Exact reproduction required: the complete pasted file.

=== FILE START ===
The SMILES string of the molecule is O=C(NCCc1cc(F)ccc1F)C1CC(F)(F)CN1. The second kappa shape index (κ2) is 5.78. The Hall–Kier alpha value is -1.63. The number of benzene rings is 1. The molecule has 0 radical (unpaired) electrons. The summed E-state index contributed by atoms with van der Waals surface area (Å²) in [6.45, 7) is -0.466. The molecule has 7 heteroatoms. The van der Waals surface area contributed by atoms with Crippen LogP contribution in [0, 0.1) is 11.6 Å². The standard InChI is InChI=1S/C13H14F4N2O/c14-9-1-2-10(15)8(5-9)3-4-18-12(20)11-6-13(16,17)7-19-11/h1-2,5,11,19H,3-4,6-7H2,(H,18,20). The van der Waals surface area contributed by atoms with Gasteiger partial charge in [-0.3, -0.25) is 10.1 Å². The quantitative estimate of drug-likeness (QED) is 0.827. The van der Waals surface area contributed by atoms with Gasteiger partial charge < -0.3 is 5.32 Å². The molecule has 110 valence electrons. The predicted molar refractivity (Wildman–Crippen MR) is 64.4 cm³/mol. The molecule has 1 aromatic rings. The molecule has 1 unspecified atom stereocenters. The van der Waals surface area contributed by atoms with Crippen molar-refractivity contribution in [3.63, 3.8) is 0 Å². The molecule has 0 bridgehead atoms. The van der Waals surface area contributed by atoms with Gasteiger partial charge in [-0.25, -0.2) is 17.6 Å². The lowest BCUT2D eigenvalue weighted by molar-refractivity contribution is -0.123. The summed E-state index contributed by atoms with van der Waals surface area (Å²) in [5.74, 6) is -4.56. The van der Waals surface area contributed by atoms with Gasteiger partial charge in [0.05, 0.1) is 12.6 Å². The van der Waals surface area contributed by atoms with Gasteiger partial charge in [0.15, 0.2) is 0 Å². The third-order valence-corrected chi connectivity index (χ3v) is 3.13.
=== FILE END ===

The SMILES string of the molecule is O=C(NCCc1cc(F)ccc1F)C1CC(F)(F)CN1. The second kappa shape index (κ2) is 5.78. The Hall–Kier alpha value is -1.63. The number of benzene rings is 1. The molecule has 0 radical (unpaired) electrons. The summed E-state index contributed by atoms with van der Waals surface area (Å²) in [6.45, 7) is -0.466. The molecule has 7 heteroatoms. The van der Waals surface area contributed by atoms with Crippen LogP contribution in [0, 0.1) is 11.6 Å². The standard InChI is InChI=1S/C13H14F4N2O/c14-9-1-2-10(15)8(5-9)3-4-18-12(20)11-6-13(16,17)7-19-11/h1-2,5,11,19H,3-4,6-7H2,(H,18,20). The van der Waals surface area contributed by atoms with Gasteiger partial charge in [-0.3, -0.25) is 10.1 Å². The quantitative estimate of drug-likeness (QED) is 0.827. The van der Waals surface area contributed by atoms with Gasteiger partial charge < -0.3 is 5.32 Å². The molecule has 110 valence electrons. The predicted molar refractivity (Wildman–Crippen MR) is 64.4 cm³/mol. The molecule has 1 aromatic rings. The molecule has 1 unspecified atom stereocenters. The van der Waals surface area contributed by atoms with Crippen molar-refractivity contribution in [3.63, 3.8) is 0 Å². The molecule has 0 bridgehead atoms. The van der Waals surface area contributed by atoms with Gasteiger partial charge in [-0.25, -0.2) is 17.6 Å². The lowest BCUT2D eigenvalue weighted by molar-refractivity contribution is -0.123. The summed E-state index contributed by atoms with van der Waals surface area (Å²) in [5.74, 6) is -4.56. The van der Waals surface area contributed by atoms with Gasteiger partial charge in [0.05, 0.1) is 12.6 Å². The van der Waals surface area contributed by atoms with Gasteiger partial charge in [0.15, 0.2) is 0 Å². The third-order valence-corrected chi connectivity index (χ3v) is 3.13.